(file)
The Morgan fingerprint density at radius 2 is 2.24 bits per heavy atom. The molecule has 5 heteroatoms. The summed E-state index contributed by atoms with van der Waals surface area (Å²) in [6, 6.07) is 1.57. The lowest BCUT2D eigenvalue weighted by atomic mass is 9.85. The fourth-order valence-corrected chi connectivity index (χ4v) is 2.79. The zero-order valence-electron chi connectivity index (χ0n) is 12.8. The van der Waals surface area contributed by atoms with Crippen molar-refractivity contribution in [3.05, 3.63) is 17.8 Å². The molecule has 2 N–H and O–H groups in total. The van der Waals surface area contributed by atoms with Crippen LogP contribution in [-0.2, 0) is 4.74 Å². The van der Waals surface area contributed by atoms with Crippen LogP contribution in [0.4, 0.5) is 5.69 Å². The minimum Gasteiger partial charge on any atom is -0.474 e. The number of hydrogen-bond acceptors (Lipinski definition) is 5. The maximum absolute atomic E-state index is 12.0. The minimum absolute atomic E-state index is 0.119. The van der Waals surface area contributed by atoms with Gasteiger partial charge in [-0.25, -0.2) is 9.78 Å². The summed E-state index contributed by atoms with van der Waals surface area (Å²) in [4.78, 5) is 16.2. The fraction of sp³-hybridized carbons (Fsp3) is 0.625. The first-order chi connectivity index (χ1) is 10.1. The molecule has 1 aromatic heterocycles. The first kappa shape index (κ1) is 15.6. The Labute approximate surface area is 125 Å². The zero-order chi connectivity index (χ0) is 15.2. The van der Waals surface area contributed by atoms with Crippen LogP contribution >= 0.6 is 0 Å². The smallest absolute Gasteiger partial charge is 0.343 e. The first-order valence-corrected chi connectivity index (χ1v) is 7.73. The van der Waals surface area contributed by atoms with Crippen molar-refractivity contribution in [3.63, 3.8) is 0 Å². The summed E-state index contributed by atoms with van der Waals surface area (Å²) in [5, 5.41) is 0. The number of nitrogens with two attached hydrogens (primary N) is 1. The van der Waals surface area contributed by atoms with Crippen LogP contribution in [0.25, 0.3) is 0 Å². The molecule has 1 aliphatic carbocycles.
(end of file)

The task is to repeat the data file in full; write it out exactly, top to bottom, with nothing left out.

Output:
The Morgan fingerprint density at radius 2 is 2.24 bits per heavy atom. The molecule has 5 heteroatoms. The summed E-state index contributed by atoms with van der Waals surface area (Å²) in [6, 6.07) is 1.57. The lowest BCUT2D eigenvalue weighted by atomic mass is 9.85. The fourth-order valence-corrected chi connectivity index (χ4v) is 2.79. The zero-order valence-electron chi connectivity index (χ0n) is 12.8. The van der Waals surface area contributed by atoms with Crippen molar-refractivity contribution in [3.05, 3.63) is 17.8 Å². The molecule has 2 N–H and O–H groups in total. The van der Waals surface area contributed by atoms with Crippen LogP contribution in [-0.2, 0) is 4.74 Å². The van der Waals surface area contributed by atoms with Crippen LogP contribution in [0.4, 0.5) is 5.69 Å². The minimum Gasteiger partial charge on any atom is -0.474 e. The number of hydrogen-bond acceptors (Lipinski definition) is 5. The maximum absolute atomic E-state index is 12.0. The minimum absolute atomic E-state index is 0.119. The van der Waals surface area contributed by atoms with Gasteiger partial charge in [-0.25, -0.2) is 9.78 Å². The summed E-state index contributed by atoms with van der Waals surface area (Å²) in [4.78, 5) is 16.2. The fraction of sp³-hybridized carbons (Fsp3) is 0.625. The first-order chi connectivity index (χ1) is 10.1. The molecule has 1 aromatic heterocycles. The first kappa shape index (κ1) is 15.6. The Labute approximate surface area is 125 Å². The zero-order chi connectivity index (χ0) is 15.2. The van der Waals surface area contributed by atoms with Crippen LogP contribution >= 0.6 is 0 Å². The smallest absolute Gasteiger partial charge is 0.343 e. The first-order valence-corrected chi connectivity index (χ1v) is 7.73. The van der Waals surface area contributed by atoms with Crippen molar-refractivity contribution in [3.63, 3.8) is 0 Å². The summed E-state index contributed by atoms with van der Waals surface area (Å²) in [5, 5.41) is 0. The number of nitrogens with two attached hydrogens (primary N) is 1. The van der Waals surface area contributed by atoms with Crippen LogP contribution in [0.25, 0.3) is 0 Å². The molecule has 1 aliphatic carbocycles.